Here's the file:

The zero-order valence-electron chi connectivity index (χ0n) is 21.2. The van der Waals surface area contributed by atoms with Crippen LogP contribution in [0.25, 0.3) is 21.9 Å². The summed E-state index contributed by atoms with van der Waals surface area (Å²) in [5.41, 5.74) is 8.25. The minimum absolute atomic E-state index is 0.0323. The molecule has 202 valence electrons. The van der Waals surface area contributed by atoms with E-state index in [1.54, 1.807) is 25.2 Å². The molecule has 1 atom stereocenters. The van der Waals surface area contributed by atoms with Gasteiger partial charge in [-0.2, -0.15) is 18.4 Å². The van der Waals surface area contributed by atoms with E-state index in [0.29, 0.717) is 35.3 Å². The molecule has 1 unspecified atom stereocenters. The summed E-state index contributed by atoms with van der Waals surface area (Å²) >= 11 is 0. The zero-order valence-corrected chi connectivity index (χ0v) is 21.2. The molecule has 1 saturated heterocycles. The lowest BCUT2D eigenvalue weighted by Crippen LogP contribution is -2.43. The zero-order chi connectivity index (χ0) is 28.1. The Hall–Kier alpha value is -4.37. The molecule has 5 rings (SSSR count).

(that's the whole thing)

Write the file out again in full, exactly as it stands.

The zero-order valence-electron chi connectivity index (χ0n) is 21.2. The van der Waals surface area contributed by atoms with Crippen LogP contribution in [0.25, 0.3) is 21.9 Å². The summed E-state index contributed by atoms with van der Waals surface area (Å²) in [5.41, 5.74) is 8.25. The minimum absolute atomic E-state index is 0.0323. The molecule has 202 valence electrons. The van der Waals surface area contributed by atoms with E-state index in [1.54, 1.807) is 25.2 Å². The molecule has 1 atom stereocenters. The van der Waals surface area contributed by atoms with Gasteiger partial charge in [-0.2, -0.15) is 18.4 Å². The van der Waals surface area contributed by atoms with E-state index in [0.29, 0.717) is 35.3 Å². The molecule has 1 unspecified atom stereocenters. The summed E-state index contributed by atoms with van der Waals surface area (Å²) >= 11 is 0. The zero-order valence-corrected chi connectivity index (χ0v) is 21.2. The molecule has 1 saturated heterocycles. The lowest BCUT2D eigenvalue weighted by Crippen LogP contribution is -2.43. The zero-order chi connectivity index (χ0) is 28.1. The Hall–Kier alpha value is -4.37. The molecule has 5 rings (SSSR count).